Johnston retreated behind Peachtree Creek as Sherman’s dispersed armies crossed the Chattahoochee. McPherson was at Roswell with about 17,500 troops opposed by General John H. Kelly’s cavalry division of 2,000. Schofield’s Army of the Ohio with 11,500 formed the left flank of Thomas’ Army of the Cumberland, which numbered about 46,500 approaching Atlanta. Another 7,000 infantry (of McPherson’s command) were ready at the large Federal depot in Marietta under General Francis Preston Blair’s command in case the Confederates attempted some sort of raid against the now greatly elongated Union supply line. 3,000 cavalry under General Joseph Wheeler formed Johnston’s forward line, allowing the Rebel infantry to dig-in defensively.
So Sherman had made it to within a few miles of Atlanta with over 75,000 infantry against Johnston’s 41,500. Thousands more Yankees were fortified along every rail station back to Dalton. After about 9 weeks of campaigning with many skirmishes and several larger battles, the Southerners were no better off than when they had started. While he had avoided outright defeat, Johnston had not scored any major victory and it seemed he might be maneuvered completely out of Atlanta.
That was something President Jefferson Davis in Richmond knew the Southern Confederacy could not afford. Atlanta was a significant transportation hub but, more importantly, it was symbolic of the "unconquerable deep South." As long as it the South held it, the idea of the futile war with no end in sight was legitimate among a large number of citizens in the North. A Confederate-held Atlanta aided the growing anti-war movement in the Union states. Davis and Johnston never had an amiable working relationship throughout the war. The former being offensively minded, the later defensively so. While Davis wanted clarity and, above all, offensive action, Johnston was deliberately vague about his plans and intentions. The consensus of the Confederate government at the beginning of July was that Johnston would rarely (if ever) attack because he was more afraid of losing a battle than he was confident in winning one. To Davis' way of thinking, that was too defeatist for the demands of the hour.
Hood, by contrast, had shown himself a perpetual aggressor. He was wounded at both Gettysburg and Chickamauga while leading his command in assaults. He had been Johnston’s go-to commander for attacks at Resaca, Cassville (though aborted), New Hope Church, and Kolb’s Farm. On the evening of July 17, 1864 Davis ordered that the 33-year old Hood replace Johnston.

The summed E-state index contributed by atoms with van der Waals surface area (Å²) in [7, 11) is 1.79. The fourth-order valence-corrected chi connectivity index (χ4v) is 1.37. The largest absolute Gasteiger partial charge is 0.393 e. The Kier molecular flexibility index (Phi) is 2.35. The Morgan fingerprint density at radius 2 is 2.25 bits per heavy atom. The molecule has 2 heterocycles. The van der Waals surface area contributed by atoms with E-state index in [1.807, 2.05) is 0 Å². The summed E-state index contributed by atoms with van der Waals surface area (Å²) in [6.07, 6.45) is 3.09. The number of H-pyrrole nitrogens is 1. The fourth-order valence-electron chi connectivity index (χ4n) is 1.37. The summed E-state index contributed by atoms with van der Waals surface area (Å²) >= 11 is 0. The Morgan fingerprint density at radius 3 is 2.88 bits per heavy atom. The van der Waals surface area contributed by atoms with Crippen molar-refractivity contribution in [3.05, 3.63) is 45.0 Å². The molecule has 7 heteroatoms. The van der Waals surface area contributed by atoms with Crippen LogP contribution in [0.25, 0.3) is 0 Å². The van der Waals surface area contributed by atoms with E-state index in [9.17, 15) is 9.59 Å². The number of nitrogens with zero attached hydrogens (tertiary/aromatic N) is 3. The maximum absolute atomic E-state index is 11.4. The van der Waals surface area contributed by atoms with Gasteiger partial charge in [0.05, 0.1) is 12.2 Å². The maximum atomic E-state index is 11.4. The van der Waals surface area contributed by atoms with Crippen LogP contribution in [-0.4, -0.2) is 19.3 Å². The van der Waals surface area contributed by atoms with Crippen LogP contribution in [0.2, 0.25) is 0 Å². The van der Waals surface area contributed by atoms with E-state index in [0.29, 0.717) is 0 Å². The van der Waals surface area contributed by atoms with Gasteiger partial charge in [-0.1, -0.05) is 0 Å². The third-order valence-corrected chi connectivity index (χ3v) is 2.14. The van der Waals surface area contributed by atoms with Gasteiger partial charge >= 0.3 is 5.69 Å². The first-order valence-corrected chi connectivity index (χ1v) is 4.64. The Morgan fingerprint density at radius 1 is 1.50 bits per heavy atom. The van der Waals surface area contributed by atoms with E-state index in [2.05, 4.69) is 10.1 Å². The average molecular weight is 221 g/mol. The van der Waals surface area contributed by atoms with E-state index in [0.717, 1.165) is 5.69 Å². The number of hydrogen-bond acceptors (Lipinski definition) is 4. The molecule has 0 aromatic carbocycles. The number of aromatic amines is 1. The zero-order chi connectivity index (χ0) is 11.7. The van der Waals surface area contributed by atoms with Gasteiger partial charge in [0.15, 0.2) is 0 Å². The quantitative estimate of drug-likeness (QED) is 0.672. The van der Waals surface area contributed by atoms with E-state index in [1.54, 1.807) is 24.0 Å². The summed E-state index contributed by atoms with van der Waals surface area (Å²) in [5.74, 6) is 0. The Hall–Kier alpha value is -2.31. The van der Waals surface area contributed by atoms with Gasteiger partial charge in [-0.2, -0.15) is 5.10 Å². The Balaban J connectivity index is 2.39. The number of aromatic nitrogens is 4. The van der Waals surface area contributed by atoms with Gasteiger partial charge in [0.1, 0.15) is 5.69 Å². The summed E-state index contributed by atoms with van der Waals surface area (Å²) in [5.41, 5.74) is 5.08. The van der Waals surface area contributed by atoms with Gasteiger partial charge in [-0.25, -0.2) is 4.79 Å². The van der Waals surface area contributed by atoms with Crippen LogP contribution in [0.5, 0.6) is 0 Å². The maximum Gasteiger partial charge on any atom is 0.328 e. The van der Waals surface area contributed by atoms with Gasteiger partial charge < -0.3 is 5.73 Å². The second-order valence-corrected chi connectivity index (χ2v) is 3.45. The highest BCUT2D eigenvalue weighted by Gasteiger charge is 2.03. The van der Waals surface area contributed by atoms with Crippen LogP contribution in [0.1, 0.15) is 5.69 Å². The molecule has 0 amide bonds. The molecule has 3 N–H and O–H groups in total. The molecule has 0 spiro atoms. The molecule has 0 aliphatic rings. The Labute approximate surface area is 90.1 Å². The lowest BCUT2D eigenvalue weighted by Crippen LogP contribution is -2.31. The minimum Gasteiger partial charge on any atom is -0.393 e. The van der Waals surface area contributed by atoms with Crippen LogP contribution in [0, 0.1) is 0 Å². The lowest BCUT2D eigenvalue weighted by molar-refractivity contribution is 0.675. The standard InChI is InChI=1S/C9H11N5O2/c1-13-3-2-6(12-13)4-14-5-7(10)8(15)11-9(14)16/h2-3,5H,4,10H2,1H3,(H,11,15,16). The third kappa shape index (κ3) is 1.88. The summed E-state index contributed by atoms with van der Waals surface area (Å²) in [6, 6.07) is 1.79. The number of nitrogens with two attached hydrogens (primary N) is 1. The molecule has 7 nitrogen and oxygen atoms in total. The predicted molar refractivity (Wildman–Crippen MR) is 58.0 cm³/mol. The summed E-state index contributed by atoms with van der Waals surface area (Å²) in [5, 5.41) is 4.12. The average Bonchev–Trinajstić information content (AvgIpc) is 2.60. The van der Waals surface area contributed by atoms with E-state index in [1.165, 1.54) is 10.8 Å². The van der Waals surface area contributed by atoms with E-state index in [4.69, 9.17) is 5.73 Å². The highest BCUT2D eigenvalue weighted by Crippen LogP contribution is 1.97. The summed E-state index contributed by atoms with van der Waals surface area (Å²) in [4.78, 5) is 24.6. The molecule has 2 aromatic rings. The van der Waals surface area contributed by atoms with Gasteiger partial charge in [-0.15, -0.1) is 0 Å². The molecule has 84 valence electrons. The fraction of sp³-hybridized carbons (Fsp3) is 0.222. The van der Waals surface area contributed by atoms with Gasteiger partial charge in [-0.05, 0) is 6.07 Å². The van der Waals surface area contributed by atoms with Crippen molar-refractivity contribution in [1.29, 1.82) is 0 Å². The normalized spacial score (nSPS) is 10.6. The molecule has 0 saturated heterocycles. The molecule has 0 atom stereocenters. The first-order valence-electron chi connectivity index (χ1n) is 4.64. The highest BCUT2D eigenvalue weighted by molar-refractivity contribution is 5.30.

This was a crucial moment in American history. Apparently, Johnston planned to attack Thomas as his divisions crossed Peachtree Creek, before the Yankees had time to organize themselves on the creek's south side. But the change in command froze the Army of Tennessee in place. Hood took over for Johnston, General Cheatham took over Hood’s Corps, General Alexander P. Stewart replaced General Loring as commander of Polk’s former corps. All of this happened at the exact moment part of Thomas’ Army of the Cumberland was crossing the creek while the rest of Sherman's armies approached Decatur from the northeast.
Hood asked Johnston to remain as an advisor until all the command transitions were complete. Johnston felt bitter about the Davis' decision and refused. Hood had to ascertain where his infantry and cavalry were located and establish communication with them. So, instead of attacking on July 18, the Confederates were reorganizing and shifting their positions. By July 19, Hood was ready to order an assault, but by now the Federals had crossed the creek and were waiting.
The Battle of Peachtree Creek, like so many in the campaign, was a short, sharp attack that was handily repulsed. Another command change for the Southerners, General George Maney substituting for Cheatham’s former division, was a basic cause for that division attacking lamely, but none of Hardee's infantry formations distinguished themselves. As many as 1,800 Federal troops were killed or wounded against perhaps 2,500 Confederate losses. Hood had accomplished nothing at a cost his badly outnumbered army could not afford.
Meanwhile, with Schofield covering his right flank, McPherson was approaching Atlanta from the east. Wheeler's cavalry could do little more than slow him down. Two corps under McPherson were less than three miles away from Atlanta on July 20. Hood readjusted his forces. The immediate threat was the possible shelling of the city from Union artillery. A cleared and elevated area known as Bald Hill offered a prime bombardment position. General Cleburne, mostly in reserve at Peachtree Creek, was quickly dispatched to reinforce Wheeler’s cavalry. General Mortimer Dormer Leggett’s division assaulted and captured the hill on July 21 at a cost of about 700 killed and wounded against a few hundred Confederate losses. A counterattack by Cleburne was driven back by Union artillery fire. Cleburne’s men continued to engage Leggett in heavy skirmishing into the night.